Al-Hajjaj’s fortunes began to change after the accession of Abd al-Malik (r. 685-705) to the Umayyad caliphate. He had joined the shurta (the police force and the most elite unit of the Umayyad’s Syrian forces) and attracted his sovereign’s attention because he was able to quickly quell a mutiny among the troops that the caliph had intended to lead in a campaign against the Zubayrids in Iraq. The draconian manner in which he restored discipline among the rebellious troops would become his trademark and raise him to infamy. In the ensuing campaign al-Hajjaj commanded the rearguard of the Umayyads and distinguished himself against the forces of Mus‘ab ibn al-Zubayr (Abdallah ibn al-Zubayr’s brother and governor in Iraq). Mus‘ab’s defeat in 691 resulted in the Umayyads’ reasserting their control over Iraq and the eastern regions of the caliphate, depriving Abdallah ibn al-Zubayr of vital resources and manpower.
Shortly after defeating Mus‘ab, Abd al-Malik charged al-Hajjaj with putting an end to the Zubayrids and sent him against Abdallah ibn al-Zubayr in Mecca with 2,000 Syrian soldiers. The caliph commanded al-Hajjaj to try to secure Ibn al-Zubayr’s surrender with the promise of a pardon if he capitulated and to avoid bloodshed within the precincts of one of Islam’s holiest cities. Al-Hajjaj marched south and immediately took Ta’if, his native town, without a fight and used it as his base of operations. Abdallah ibn al-Zubayr rejected the Umayyad offer and al-Hajjaj was given leave by the caliph to besiege Mecca. Al-Hajjaj, after receiving further reinforcements, proceeded to bombard Mecca with catapults. This bombardment did not let up even during the pilgrimage and not even the Kaaba was spared. The siege lasted for seven months. During this time over 10,000 of Ibn al-Zubayr’s men, including two of his sons, defected to al-Hajjaj. Ibn al-Zubayr and a band of his last loyal followers, including his youngest son, were killed fighting around the Kaaba while trying to fend off the overwhelming numbers of al-Hajjaj’s troops in October 692. Al-Hajjaj gibbetted ibn al-Zubayr’s body near the Kaaba and his mother was only allowed to retrieve it after the caliph gave his leave.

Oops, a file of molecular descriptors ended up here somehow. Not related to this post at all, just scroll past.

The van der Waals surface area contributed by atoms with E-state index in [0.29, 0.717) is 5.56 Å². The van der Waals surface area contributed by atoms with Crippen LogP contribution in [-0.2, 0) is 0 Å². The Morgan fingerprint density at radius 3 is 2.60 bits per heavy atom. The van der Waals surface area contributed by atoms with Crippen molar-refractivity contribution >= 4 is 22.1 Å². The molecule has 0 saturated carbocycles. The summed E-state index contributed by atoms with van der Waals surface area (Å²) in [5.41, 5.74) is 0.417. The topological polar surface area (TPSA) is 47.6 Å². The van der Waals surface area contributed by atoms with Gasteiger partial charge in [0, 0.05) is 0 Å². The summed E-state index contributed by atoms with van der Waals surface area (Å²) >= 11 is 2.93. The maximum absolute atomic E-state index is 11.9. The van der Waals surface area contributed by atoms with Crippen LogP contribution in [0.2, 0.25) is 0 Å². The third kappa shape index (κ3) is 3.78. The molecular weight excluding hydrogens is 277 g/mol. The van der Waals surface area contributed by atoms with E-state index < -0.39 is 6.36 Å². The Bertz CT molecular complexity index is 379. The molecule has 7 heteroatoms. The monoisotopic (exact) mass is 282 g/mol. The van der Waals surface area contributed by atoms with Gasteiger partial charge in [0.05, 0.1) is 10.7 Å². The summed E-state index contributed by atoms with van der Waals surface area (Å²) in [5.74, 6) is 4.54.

Al-Hajjaj was rewarded for his service by Abd al-Malik with the governorship of Hijaz (western Arabia), Yemen, and the Yamama. He led the hajj (annual pilgrimage) to Mecca in person in 693 and 694 and repaired the Kaaba and restored it to its original dimensions (it had been altered by Abdallah ibn al-Zubayr). He also restored peace and order to the Hijaz. However, the extreme severity of his methods required the caliph to intervene frequently due to complaints against his overzealous governor.